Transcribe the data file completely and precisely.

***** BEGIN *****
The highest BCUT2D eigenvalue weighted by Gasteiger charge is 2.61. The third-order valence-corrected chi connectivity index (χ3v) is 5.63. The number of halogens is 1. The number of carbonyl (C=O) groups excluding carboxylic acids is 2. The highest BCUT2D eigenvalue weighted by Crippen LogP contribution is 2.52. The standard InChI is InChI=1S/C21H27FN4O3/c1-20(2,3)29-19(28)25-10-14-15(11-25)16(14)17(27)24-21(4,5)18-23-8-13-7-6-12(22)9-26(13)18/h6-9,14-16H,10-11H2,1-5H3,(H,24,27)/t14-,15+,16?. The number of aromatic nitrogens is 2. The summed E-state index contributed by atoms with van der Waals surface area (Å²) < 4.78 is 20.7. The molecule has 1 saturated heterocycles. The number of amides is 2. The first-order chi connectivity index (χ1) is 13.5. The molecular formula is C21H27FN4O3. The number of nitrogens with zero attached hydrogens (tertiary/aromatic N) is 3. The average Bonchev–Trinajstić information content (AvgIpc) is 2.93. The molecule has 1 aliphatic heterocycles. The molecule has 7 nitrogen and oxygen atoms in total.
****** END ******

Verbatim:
The highest BCUT2D eigenvalue weighted by Gasteiger charge is 2.61. The third-order valence-corrected chi connectivity index (χ3v) is 5.63. The number of halogens is 1. The number of carbonyl (C=O) groups excluding carboxylic acids is 2. The highest BCUT2D eigenvalue weighted by Crippen LogP contribution is 2.52. The standard InChI is InChI=1S/C21H27FN4O3/c1-20(2,3)29-19(28)25-10-14-15(11-25)16(14)17(27)24-21(4,5)18-23-8-13-7-6-12(22)9-26(13)18/h6-9,14-16H,10-11H2,1-5H3,(H,24,27)/t14-,15+,16?. The number of aromatic nitrogens is 2. The summed E-state index contributed by atoms with van der Waals surface area (Å²) < 4.78 is 20.7. The molecule has 1 saturated heterocycles. The number of amides is 2. The first-order chi connectivity index (χ1) is 13.5. The molecular formula is C21H27FN4O3. The number of nitrogens with zero attached hydrogens (tertiary/aromatic N) is 3. The average Bonchev–Trinajstić information content (AvgIpc) is 2.93. The molecule has 1 aliphatic heterocycles. The molecule has 7 nitrogen and oxygen atoms in total.